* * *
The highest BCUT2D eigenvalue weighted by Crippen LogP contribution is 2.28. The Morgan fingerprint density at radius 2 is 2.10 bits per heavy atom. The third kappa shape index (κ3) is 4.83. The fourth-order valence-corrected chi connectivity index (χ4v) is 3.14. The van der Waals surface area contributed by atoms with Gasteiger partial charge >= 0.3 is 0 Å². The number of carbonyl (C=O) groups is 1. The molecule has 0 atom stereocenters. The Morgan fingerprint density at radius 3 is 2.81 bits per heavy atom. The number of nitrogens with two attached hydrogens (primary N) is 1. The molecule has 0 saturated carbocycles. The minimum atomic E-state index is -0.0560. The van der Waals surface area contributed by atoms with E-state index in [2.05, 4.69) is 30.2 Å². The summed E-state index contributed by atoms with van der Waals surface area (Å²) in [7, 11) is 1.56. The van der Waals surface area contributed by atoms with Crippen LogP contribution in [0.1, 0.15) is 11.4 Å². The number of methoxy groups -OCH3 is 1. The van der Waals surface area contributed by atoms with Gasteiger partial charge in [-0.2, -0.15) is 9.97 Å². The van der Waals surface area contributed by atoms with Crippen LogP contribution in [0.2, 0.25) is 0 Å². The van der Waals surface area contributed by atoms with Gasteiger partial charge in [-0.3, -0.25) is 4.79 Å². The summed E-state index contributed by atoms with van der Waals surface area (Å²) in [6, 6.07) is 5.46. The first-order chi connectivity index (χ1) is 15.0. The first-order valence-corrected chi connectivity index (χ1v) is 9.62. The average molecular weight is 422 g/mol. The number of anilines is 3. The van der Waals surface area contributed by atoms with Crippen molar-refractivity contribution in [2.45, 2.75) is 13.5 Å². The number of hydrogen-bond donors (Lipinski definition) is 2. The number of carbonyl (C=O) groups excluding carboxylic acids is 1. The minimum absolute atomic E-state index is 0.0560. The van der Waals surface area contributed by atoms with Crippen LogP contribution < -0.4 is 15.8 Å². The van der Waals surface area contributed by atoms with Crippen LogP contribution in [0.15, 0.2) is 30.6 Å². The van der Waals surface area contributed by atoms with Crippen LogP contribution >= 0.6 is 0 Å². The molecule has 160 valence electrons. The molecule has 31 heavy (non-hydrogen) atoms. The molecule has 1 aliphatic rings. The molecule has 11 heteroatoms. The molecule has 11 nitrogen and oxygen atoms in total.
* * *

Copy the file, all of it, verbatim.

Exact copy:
The highest BCUT2D eigenvalue weighted by Crippen LogP contribution is 2.28. The Morgan fingerprint density at radius 2 is 2.10 bits per heavy atom. The third kappa shape index (κ3) is 4.83. The fourth-order valence-corrected chi connectivity index (χ4v) is 3.14. The van der Waals surface area contributed by atoms with Gasteiger partial charge >= 0.3 is 0 Å². The number of carbonyl (C=O) groups is 1. The molecule has 0 atom stereocenters. The Morgan fingerprint density at radius 3 is 2.81 bits per heavy atom. The number of nitrogens with two attached hydrogens (primary N) is 1. The molecule has 0 saturated carbocycles. The minimum atomic E-state index is -0.0560. The van der Waals surface area contributed by atoms with E-state index in [2.05, 4.69) is 30.2 Å². The summed E-state index contributed by atoms with van der Waals surface area (Å²) in [7, 11) is 1.56. The van der Waals surface area contributed by atoms with Crippen LogP contribution in [0.1, 0.15) is 11.4 Å². The number of methoxy groups -OCH3 is 1. The van der Waals surface area contributed by atoms with Gasteiger partial charge in [-0.2, -0.15) is 9.97 Å². The van der Waals surface area contributed by atoms with Crippen LogP contribution in [0.2, 0.25) is 0 Å². The van der Waals surface area contributed by atoms with Gasteiger partial charge in [-0.3, -0.25) is 4.79 Å². The summed E-state index contributed by atoms with van der Waals surface area (Å²) in [6, 6.07) is 5.46. The first-order chi connectivity index (χ1) is 15.0. The first-order valence-corrected chi connectivity index (χ1v) is 9.62. The average molecular weight is 422 g/mol. The number of anilines is 3. The van der Waals surface area contributed by atoms with Crippen molar-refractivity contribution in [2.45, 2.75) is 13.5 Å². The number of hydrogen-bond donors (Lipinski definition) is 2. The number of carbonyl (C=O) groups excluding carboxylic acids is 1. The minimum absolute atomic E-state index is 0.0560. The van der Waals surface area contributed by atoms with Crippen LogP contribution < -0.4 is 15.8 Å². The van der Waals surface area contributed by atoms with Crippen LogP contribution in [0.15, 0.2) is 30.6 Å². The van der Waals surface area contributed by atoms with Crippen LogP contribution >= 0.6 is 0 Å². The molecule has 160 valence electrons. The molecule has 31 heavy (non-hydrogen) atoms. The molecule has 1 aliphatic rings. The molecule has 11 heteroatoms. The molecule has 11 nitrogen and oxygen atoms in total.